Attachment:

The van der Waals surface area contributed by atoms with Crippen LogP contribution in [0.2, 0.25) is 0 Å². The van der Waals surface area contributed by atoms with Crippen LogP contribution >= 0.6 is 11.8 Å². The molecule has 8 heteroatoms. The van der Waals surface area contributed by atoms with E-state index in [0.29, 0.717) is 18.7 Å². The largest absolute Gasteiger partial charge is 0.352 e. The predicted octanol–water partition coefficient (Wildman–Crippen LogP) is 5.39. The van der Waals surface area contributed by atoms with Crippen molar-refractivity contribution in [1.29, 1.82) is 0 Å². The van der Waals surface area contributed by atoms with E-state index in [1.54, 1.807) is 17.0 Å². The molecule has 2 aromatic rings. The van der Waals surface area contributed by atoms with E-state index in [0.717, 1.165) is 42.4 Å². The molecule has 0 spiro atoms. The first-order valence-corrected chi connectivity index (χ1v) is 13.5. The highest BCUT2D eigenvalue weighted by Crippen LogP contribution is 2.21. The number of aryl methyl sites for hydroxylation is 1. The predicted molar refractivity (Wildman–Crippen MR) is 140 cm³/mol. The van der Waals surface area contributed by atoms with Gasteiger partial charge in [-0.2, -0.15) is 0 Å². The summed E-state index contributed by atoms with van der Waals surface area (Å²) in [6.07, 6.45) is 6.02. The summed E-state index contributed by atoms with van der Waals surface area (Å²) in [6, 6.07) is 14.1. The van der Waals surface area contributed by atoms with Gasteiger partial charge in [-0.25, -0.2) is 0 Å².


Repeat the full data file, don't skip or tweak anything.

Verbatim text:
The van der Waals surface area contributed by atoms with Crippen LogP contribution in [0.2, 0.25) is 0 Å². The van der Waals surface area contributed by atoms with Crippen LogP contribution >= 0.6 is 11.8 Å². The molecule has 8 heteroatoms. The van der Waals surface area contributed by atoms with E-state index in [0.29, 0.717) is 18.7 Å². The largest absolute Gasteiger partial charge is 0.352 e. The predicted octanol–water partition coefficient (Wildman–Crippen LogP) is 5.39. The van der Waals surface area contributed by atoms with Crippen molar-refractivity contribution in [1.29, 1.82) is 0 Å². The van der Waals surface area contributed by atoms with E-state index in [1.54, 1.807) is 17.0 Å². The molecule has 2 aromatic rings. The van der Waals surface area contributed by atoms with E-state index in [0.717, 1.165) is 42.4 Å². The molecule has 0 spiro atoms. The first-order valence-corrected chi connectivity index (χ1v) is 13.5. The highest BCUT2D eigenvalue weighted by Crippen LogP contribution is 2.21. The number of aryl methyl sites for hydroxylation is 1. The predicted molar refractivity (Wildman–Crippen MR) is 140 cm³/mol. The van der Waals surface area contributed by atoms with Gasteiger partial charge in [-0.2, -0.15) is 0 Å². The summed E-state index contributed by atoms with van der Waals surface area (Å²) in [6.07, 6.45) is 6.02. The summed E-state index contributed by atoms with van der Waals surface area (Å²) in [6, 6.07) is 14.1. The van der Waals surface area contributed by atoms with Gasteiger partial charge in [-0.25, -0.2) is 0 Å².